Twitter revised its developer rules last week, effectively prohibiting any alternative Twitter client software. After a number of well-known apps, including Twitterrific, Tweetbot, Echofone, and Fenix, were abruptly suspended by the business’s developer platform team without warning or justification, the firm made a change.
Developers distrusted the platform even more as a result of the social media company’s lack of transparency around its choices to reject third-party clients, simply stating that it was upholding “long-standing” standards (which it later hurried to document). While Twitter and app developers have long had a tumultuous relationship, third-party clients have made significant contributions to several essential features that are now at the heart of the Twitter experience.
Here are a few instances of how third-party apps’ contributions helped the social network become what it is today:
The bird logo: According to a blog post by one of the app’s co-creators, Ged Maheux, Twitterrific, one of the first Twitter clients, used a bird logo when it first launched, and other clients soon followed. Only in 2010 did the bird start appearing in the Twitter official logo.
Tweet (plural): That’s accurate. Early on, the corporation didn’t actually use the word “tweet” in its language. Twitter co-founder Biz Stone is cited in another blog post by Maheux as using terms like “Twitter-ers” and “Twittering” in an email to users. Twitterrific first used the name “Twit” in the first few days of January 2007. According to the article, one of Twitter’s developers proposed changing the name from “Twit” to “Tweet.”
Pull-to-refresh: In the modern era, it is difficult to picture Twitter without this feature. But at the time, Twitter didn’t have an app. Instead, an app created by developer Loren Brichter named Tweetie was the first to use this capability.
- iPhone app: Tweetie was acquired by Twitter in 2010 and then made available as a native official client. The first startup to make a native Twitter app for the iPhone and Mac was Twitterrific.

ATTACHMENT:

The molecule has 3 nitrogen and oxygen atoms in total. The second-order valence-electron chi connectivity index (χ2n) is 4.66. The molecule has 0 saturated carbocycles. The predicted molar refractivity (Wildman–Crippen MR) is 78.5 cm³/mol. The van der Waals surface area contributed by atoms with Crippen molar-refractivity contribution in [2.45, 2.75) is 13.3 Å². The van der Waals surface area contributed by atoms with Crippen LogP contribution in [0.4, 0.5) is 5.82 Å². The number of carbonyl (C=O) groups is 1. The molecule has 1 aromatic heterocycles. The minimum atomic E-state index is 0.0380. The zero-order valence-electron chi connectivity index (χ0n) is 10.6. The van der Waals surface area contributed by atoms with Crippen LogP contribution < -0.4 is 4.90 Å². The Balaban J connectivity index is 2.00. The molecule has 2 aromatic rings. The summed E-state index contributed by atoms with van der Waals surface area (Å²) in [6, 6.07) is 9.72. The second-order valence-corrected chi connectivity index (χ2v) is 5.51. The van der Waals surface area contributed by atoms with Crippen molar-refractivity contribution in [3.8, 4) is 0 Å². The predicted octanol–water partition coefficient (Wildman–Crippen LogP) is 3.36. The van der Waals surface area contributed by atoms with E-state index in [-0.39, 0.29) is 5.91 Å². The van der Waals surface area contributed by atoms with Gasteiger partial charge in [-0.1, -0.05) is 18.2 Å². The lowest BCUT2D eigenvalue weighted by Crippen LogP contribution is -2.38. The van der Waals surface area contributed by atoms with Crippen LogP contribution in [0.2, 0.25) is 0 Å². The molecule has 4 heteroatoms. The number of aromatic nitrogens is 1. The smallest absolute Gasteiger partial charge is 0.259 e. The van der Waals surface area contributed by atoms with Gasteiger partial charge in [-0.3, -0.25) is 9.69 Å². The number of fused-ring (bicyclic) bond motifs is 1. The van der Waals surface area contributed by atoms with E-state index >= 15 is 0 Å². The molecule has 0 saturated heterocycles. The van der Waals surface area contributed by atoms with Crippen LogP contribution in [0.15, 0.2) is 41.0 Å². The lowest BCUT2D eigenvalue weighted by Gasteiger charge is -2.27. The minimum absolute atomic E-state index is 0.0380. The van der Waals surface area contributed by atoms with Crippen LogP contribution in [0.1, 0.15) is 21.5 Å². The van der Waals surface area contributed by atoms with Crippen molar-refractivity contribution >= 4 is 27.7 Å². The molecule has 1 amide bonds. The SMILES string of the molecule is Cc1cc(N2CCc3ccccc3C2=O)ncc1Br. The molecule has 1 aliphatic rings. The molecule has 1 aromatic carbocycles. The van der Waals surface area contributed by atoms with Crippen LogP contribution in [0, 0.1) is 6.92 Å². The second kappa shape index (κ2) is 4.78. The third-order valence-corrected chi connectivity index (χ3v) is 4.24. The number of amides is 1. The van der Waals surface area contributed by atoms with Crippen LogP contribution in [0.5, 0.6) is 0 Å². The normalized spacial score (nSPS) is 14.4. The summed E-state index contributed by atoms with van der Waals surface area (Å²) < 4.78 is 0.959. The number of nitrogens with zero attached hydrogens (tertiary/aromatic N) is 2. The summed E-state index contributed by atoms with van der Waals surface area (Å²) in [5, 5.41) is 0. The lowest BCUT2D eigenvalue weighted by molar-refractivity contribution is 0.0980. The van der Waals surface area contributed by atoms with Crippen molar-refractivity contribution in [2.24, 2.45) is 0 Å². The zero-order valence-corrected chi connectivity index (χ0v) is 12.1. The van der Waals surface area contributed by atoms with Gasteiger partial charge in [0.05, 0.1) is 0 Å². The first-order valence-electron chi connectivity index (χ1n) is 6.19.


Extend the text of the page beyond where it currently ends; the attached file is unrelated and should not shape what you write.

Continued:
- Swipe to action: When Twitter acquired Tweetie, this feature, which had been their trademark, was also removed. Users could reply, retweet, like, and share tweets by swiping on them. In 2012, the function was added once more to the official Twitter app.
- Inline images and videos: When Twitter first launched, users could tweet links to images and videos rather than seeing them in real time on their timelines. One of the first Twitter clients to enable in-line image and video previews was Brizzly.
- Initially, there was no picture hosting option available on Twitter. The business teamed up with Photobucket in 2011 to make it possible for users to upload photos. Other services, such as Twitpic and Yfrog, filled that void for Twitter in the interim. Twitpic was finally purchased by Twitter in 2015, just hours before the photo-sharing platform was shut down.
- Edit Tweet: Although Twitter first made this functionality available to Twitter Blue subscribers last year, third-party clients have experimented with various ways to offer it. By removing and recreating the tweet from the back end, Twitterrific provided an edit tweet capability in 2014. Brizzly released an edit tweet function in 2020 by creating and saving a tweet locally for a predetermined amount of time prior to posting it.
- Reading the thread: In recent years, story sharing on Twitter has shifted to Twitter threads. However, using the native app to read discussions has been a hassle. The business bought Threader and included it in the Twitter Blue subscription to address this issue.
- Curation: As part of last year’s layoffs, Twitter disbanded its curation team. If Twitter’s API permits it, third-party applications can close that gap. Back then, Listorious created interesting lists to follow, while Favster offered top tweet tracking.
Elon Musk, the owner of Twitter, says he now wants to make Twitter a “everything app” (also known as a “super app”) as the era of third-party apps comes to an end, with some businesses penning angry blogs or other eulogies. But because of Musk’s behaviour of the developer community, the company no longer has access to the Twitter app ecosystem, which could impede further advancements.